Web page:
ようこそ！ (Yōkoso! = Welcome home!)
Friday I moved into my new apartment. I arrived around 8:15 am and much to my surprise, the movers arrived at 8:30 am.
Japanese movers are super efficient. They had all my things moved (up 6 flights of stairs to boot) and put together all the furniture that had been taken apart in about two and a half hours.
Can I just say how great it was to sleep in my own bed Friday night. Ahhhh….
Luckily, the first boxes off the truck were my kitchen wares. I say luckily because I got to focus on those boxes first thing and my kitchen was nearly put away by the time the movers finished. With the current Marine Corps restrictions, I’m not allowed to eat anywhere off-base. So the ability to make meals and not to have to rely on the on-base fast food take-out is rather important right now.
On Saturday, I focused on my bedroom and bath—hanging up clothes, storing winter things, putting up shoes and accessories. I didn’t do as much in the bathroom mainly because I have limited storage. No real countertop space and just a small medicine-type cabinet. So until I can obtain a small storage cabinet, most of those things (hair products, hair dryer, extra toilet paper, spare towels, etc.) are scattered about.
Sunday, I got the TV, sound bar, and other electronics unpacked. Although I must have searched an hour through boxes trying to find the power cord for the TV. It took me until Monday evening to find it. I had pulled it out of another box (not the box with all the rest of the electronic stuff) and set it on a chair, then promptly put something over it so I couldn’t immediately see it. Who hasn’t done something like that when you’ve moved?
And then I finally unpacked my favorite boxes—books, puzzles, crafts, and other fun stuff like Legos, Funkos, and bookish paraphernalia.
Are you surprised that about 60% of my boxes contained books and another 10% contained puzzles? And that’s after I gave away about 2 boxes of books and a whole lot of puzzles. HA!
I simply stacked all the books in one of my spare bedrooms just to get the boxes out of the way. I have long needed another book case as I’ve had to double stack books on the shelves as well as have stacks on the floor. I intended on furniture shopping once I got here (I also need a guest bed, a sofa, and a new desk. My old desk was a crappy, cheap one from Pier1, so I tossed it before I moved.). But given the current COVID restrictions, my shopping plans will have to wait a bit.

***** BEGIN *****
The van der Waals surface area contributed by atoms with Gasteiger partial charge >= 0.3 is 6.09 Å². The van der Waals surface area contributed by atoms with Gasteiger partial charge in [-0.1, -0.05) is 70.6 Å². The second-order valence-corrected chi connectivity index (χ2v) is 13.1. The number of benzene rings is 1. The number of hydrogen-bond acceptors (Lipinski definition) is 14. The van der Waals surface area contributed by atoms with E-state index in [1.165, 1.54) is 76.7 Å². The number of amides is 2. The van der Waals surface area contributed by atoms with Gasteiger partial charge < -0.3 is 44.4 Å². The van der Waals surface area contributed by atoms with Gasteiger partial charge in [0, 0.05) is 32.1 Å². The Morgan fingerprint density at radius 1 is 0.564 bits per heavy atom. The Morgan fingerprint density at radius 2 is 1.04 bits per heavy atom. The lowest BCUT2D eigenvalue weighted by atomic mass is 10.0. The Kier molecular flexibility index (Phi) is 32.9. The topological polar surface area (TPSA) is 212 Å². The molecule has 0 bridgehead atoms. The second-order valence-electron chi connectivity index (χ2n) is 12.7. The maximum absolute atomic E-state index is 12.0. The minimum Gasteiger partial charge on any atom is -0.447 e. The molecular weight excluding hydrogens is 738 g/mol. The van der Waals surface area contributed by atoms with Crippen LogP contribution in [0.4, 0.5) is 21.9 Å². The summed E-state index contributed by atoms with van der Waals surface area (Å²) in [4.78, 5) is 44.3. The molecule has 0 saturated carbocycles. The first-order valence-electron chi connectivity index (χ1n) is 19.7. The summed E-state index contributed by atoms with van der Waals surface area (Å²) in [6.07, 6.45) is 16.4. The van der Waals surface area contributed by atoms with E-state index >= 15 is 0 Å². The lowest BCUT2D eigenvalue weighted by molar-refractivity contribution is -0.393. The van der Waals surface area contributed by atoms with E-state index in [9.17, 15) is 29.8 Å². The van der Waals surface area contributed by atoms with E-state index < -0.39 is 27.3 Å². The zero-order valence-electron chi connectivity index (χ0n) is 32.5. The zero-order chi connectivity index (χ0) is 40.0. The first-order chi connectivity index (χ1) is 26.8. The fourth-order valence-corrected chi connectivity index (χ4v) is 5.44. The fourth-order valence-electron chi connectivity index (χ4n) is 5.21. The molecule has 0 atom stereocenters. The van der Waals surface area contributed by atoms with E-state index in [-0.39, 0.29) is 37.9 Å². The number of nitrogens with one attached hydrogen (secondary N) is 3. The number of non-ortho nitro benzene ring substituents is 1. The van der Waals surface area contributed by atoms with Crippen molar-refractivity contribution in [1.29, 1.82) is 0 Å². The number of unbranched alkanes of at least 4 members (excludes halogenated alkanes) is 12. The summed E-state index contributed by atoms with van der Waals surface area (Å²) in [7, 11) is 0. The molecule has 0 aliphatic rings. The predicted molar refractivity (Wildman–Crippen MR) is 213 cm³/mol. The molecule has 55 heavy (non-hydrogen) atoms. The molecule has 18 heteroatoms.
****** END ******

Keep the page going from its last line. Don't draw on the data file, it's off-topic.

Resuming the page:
Thank goodness for my two small bedrooms. One for the books, puzzles, and the other fun stuff, and one for the soon-to-be discarded packing materials. I simply close the doors and ignore the mess for now.
Another thing I intend to buy is a shoe bench to put by the door. As you may know, traditional Japanese etiquette draws a clear line between inside and outside, and so outdoor shoes and indoor slippers are handled accordingly. These rules not only apply to most Japanese homes, but also to many traditional ryokan, some restaurants, and the indoor sections of many temples, castles, and other historic buildings.
It’s also a provision in my lease.
I have a small shoe stand by the entrance that I’m currently using. So right now, I just have to stand to put on my shoes, which is fine for slip ons or sandals, but a bit more awkward when trying to put on shoes with laces. And be forewarned, if you plan to come visit, be prepared to go barefoot or wear indoor-only slippers.
Since I spent most of the weekend mostly unpacking, I took the opportunity last night to enjoy sitting on my new balcony and watching the sun set.
Because it rained all weekend, it was nice to have my first clear evening to watch the sun set over the East China Sea. Once the stars came out, I spotted the comet NEOWISE (but my camera isn’t powerful enough to get a good photo of space objects).
I’m not nearly done organizing and putting away things. But I have enough done to enjoy coming home. And at some point in the future, after I’m able to do a bit of furniture shopping, I’ll do another walkthrough tour.
Until next time, お元気で (o-genki de = stay well).